Racing: Newmill takes ageing Moscow's crown in brutal trial of strength

At the end of one of the most breathless steeplechases in years, simply to be breathing seemed victory enough. By halfway, with Newmill setting a runaway pace, Moscow Flyer's groom was staring down at the bridle chain in his fidgeting fingers, no longer able to watch as the fences seemed to rush towards the ageing champion.

By looking a few yards away, Eamon Leigh could see Ruby Walsh crawling groggily between the photographers gathered at the final fence. Kauto Star, who had started favourite to usurp his horse in the Queen Mother Champion Chase, had come down at the third, bringing down Dempsey and very nearly Moscow Flyer as well.

Kauto Star still had plenty to prove after just four chases but at least he got further than the French mare, Kario De Sormain, whose jockey was unseated at the first. Thierry Majorcryk had never ridden at Cheltenham and will be in no hurry to return, having been taken to hospital with thigh, chest and pelvic injuries.

His misfortune set the tone for a race of brutal intensity. Ultimately only six of the 13 starters would jump round: Oneway and River City both discarded their riders at the ninth, while Fundamentalist crashed at the second last.

Nor was Moscow Flyer alone in being outpaced. Fota Island and Central House, two Irish horses fancied to succeed their compatriot, were also rushed off their feet. It seemed quite obvious that young Andrew McNamara had set off far too fast on the unconsidered Irish runner, Newmill. If it was impossible to lie up with them, then surely it was no less possible for them to keep going on the shattering final climb to the post.

As the toils of his pursuers grew more pronounced, however, Newmill galloped on with undiminished purpose. Though he had a decided flirtation with the second last, he jumped the final fence with gusto and surged nine lengths clear of Fota Island, who led home a bedraggled cluster comprising Mister McGoldrick, Central House and Moscow Flyer.

You could still see the pride in the old horse, as Barry Geraghty searched for the fires that had won them three races at the Festival, but any lingering embers had been heartlessly extinguished by Newmill. Leigh shook his head and went on to the track to greet Moscow Flyer. He knew that he would never run again, and there was no disguising his relief. Once unbeaten in 19 completed starts over fences, Moscow Flyer had now been beaten for the fourth time running, and his trainer took her cue.

"I'm delighted he retires in one piece, and that he retires here at Cheltenham where he had his finest hours," Jessica Harrington said. "Barry was always just niggling at him. He was always under pressure instead of travelling. But we got him here when everybody was saying we wouldn't, and he hasn't been disgraced. In fact, he never stopped trying.

"I'm just pleased he is stood here with us now, and hasn't come back in one of those horrible white-and-blue wagons. Everybody knows what he means to me and I would have to say that he was the best two-miler I have ever seen."

Quite where Newmill will end up in the pantheon is difficult to say. Certainly, he has made dramatic progress in his first season since being switched to the Co Cork stables of John Joseph Murphy, starting off with a couple of honourable runs over hurdles, behind Brave Inca. The trainer, like his namesake after the Smurfit Champion Hurdle the previous afternoon, seemed one of the most composed men on the track.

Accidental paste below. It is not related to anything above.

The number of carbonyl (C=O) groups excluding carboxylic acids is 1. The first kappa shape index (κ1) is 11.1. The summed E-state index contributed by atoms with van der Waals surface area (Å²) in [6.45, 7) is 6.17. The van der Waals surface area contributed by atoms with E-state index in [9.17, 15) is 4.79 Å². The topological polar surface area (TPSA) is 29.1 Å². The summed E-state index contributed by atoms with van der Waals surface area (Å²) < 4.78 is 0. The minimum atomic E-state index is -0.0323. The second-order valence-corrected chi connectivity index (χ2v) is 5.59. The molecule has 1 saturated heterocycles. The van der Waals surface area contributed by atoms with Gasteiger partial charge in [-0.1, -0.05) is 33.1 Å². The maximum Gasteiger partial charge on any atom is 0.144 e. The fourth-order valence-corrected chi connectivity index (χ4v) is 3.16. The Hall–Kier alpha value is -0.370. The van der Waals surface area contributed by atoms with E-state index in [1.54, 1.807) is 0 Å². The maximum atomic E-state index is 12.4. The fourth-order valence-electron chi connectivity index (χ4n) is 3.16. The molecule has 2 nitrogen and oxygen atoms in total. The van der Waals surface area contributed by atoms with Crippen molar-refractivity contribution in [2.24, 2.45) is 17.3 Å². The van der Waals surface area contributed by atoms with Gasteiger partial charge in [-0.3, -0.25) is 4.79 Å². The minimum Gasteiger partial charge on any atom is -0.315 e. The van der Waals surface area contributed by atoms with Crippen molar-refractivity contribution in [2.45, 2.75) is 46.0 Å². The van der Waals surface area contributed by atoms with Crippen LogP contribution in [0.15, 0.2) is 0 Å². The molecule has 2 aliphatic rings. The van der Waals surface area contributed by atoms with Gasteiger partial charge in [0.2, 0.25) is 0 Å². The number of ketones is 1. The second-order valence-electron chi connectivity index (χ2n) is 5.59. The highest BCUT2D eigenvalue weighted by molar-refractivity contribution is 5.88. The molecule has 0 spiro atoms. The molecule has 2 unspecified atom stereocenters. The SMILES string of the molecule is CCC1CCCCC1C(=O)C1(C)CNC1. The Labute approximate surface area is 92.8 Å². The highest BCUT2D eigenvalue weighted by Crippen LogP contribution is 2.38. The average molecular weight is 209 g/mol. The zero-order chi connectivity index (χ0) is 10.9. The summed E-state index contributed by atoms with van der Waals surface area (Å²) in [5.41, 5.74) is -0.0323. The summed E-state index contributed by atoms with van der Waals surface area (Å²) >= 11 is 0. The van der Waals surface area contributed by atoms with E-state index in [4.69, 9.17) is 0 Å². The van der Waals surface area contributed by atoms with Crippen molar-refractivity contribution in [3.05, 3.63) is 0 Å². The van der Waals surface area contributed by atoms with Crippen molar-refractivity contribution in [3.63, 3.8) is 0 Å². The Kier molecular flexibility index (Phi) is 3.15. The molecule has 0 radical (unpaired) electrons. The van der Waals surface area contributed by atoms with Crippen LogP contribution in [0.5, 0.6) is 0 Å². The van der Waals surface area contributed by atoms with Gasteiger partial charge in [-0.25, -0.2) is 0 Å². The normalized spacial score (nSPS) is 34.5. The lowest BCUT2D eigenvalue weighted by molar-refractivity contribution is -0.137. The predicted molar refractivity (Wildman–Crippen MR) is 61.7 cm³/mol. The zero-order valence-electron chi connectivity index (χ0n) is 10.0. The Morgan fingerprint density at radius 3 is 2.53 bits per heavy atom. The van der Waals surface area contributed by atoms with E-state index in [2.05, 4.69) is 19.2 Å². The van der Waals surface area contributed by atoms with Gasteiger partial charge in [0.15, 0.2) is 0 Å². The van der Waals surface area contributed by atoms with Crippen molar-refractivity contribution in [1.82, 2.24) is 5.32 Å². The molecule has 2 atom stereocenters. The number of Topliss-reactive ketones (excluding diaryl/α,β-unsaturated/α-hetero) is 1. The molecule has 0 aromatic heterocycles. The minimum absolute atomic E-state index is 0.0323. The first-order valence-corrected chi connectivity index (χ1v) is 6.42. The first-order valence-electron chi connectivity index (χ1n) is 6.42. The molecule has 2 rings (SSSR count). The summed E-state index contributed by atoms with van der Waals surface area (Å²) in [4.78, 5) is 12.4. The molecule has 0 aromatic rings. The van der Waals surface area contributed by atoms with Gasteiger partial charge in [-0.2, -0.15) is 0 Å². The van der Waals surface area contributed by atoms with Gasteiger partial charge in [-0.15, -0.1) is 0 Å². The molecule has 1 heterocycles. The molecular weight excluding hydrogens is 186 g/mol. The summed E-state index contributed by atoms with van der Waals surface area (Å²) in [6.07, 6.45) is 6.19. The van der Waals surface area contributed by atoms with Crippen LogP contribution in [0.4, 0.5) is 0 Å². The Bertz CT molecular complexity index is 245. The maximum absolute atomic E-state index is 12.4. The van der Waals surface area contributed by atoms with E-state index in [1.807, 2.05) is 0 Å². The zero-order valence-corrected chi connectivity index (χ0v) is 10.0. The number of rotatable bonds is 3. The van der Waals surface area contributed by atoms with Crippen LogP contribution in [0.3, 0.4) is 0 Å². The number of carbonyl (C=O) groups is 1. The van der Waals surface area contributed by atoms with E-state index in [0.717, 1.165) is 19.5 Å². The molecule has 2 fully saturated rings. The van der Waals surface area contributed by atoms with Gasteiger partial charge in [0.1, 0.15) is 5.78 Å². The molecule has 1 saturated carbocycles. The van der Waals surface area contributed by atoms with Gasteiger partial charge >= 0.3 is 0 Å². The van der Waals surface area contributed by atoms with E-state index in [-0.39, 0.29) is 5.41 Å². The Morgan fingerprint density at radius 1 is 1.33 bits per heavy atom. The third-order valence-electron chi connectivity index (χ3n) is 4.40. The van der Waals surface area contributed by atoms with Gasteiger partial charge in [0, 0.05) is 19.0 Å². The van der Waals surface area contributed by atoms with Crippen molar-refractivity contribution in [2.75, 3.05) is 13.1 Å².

"I was confident we would be in the first three," he said. "I was a bit worried Central House might take him on and buzz him up, because he does get buzzy when he thinks about jumping and thinks about life. Andrew is a top-class jockey, a future champion. My only orders were to be up there and out of trouble."

That simple strategy proved highly prescient. "I could hear a lot of noise and commotion in behind but I didn't know what was going on," McNamara said. "I couldn't believe how well he travelled. I took one look round before the last and saw that we had them."

Still only 22, McNamara announced his talent to British racegoers by riding four winners in one afternoon at Musselburgh in November. His father saddled Boreen Prince to win the Arkle Trophy here in 1985, and he will be hoping that Newmill can exalt him in much the same way that Moscow Flyer did Geraghty.

For now, however, he must accept that his first Cheltenham role has been villain. On an afternoon when the bookmaking industry computed its overall profits in excess of £30m, it was not just the horses who were littering the ground. Fortunately, all seven who hit the deck in the Champion Chase returned unscathed, but at the time it did resemble the retreat from Moscow.

But then that is how empires end. Geraghty rode Moscow Flyer back along the walkway through respectful applause. Two of the fallers were led back with him. They might as well have been towing broken cannons. "I owe such a lot to this horse," Geraghty said. "He was such a leg-up for my career. I hope he has a long and healthy retirement. He's the best I have ever ridden - and the best I have ever seen."

Like all the Festival perennials Moscow Flyer became cherished as a miracle of soundness and dependability. His usurper remains a novelty, and his mastery of the next generation cannot be presumed, but there was certainly a hint of tyranny in his performance.

William Hill offers 10-1 against Newmill retaining this prize next year, behind Kauto Star and Voy Por Ustedes on 6-1.

Lest we forget, however, Well Chief (8-1) and Azertyuiop (10-1) remain entitled to return from injury next year and may yet reflect further glory upon the horse who ruled them in his pomp.

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